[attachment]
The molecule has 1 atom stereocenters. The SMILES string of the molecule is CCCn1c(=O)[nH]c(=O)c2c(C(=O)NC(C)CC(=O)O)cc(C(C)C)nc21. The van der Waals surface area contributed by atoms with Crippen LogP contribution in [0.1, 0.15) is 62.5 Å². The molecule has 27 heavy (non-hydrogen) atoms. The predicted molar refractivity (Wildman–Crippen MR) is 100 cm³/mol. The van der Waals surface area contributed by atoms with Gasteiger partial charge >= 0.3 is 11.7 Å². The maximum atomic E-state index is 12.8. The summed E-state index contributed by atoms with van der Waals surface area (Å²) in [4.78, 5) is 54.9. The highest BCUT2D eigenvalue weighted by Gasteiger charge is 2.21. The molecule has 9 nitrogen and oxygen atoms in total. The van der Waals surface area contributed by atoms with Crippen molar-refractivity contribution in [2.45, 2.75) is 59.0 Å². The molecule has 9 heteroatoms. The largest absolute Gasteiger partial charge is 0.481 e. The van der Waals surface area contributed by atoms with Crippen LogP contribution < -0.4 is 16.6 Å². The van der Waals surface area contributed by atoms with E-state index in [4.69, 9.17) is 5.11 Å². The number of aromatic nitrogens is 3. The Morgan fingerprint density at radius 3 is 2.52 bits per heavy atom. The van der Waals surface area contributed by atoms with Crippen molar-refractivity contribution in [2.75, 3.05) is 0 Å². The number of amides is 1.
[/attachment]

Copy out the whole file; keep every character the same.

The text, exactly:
The molecule has 1 atom stereocenters. The SMILES string of the molecule is CCCn1c(=O)[nH]c(=O)c2c(C(=O)NC(C)CC(=O)O)cc(C(C)C)nc21. The van der Waals surface area contributed by atoms with Crippen LogP contribution in [0.1, 0.15) is 62.5 Å². The molecule has 27 heavy (non-hydrogen) atoms. The predicted molar refractivity (Wildman–Crippen MR) is 100 cm³/mol. The van der Waals surface area contributed by atoms with Gasteiger partial charge >= 0.3 is 11.7 Å². The maximum atomic E-state index is 12.8. The summed E-state index contributed by atoms with van der Waals surface area (Å²) in [4.78, 5) is 54.9. The highest BCUT2D eigenvalue weighted by Gasteiger charge is 2.21. The molecule has 9 nitrogen and oxygen atoms in total. The van der Waals surface area contributed by atoms with Crippen molar-refractivity contribution in [2.45, 2.75) is 59.0 Å². The molecule has 9 heteroatoms. The largest absolute Gasteiger partial charge is 0.481 e. The van der Waals surface area contributed by atoms with Crippen LogP contribution < -0.4 is 16.6 Å². The van der Waals surface area contributed by atoms with E-state index in [4.69, 9.17) is 5.11 Å². The number of aromatic nitrogens is 3. The Morgan fingerprint density at radius 3 is 2.52 bits per heavy atom. The van der Waals surface area contributed by atoms with Crippen molar-refractivity contribution in [2.75, 3.05) is 0 Å². The number of amides is 1.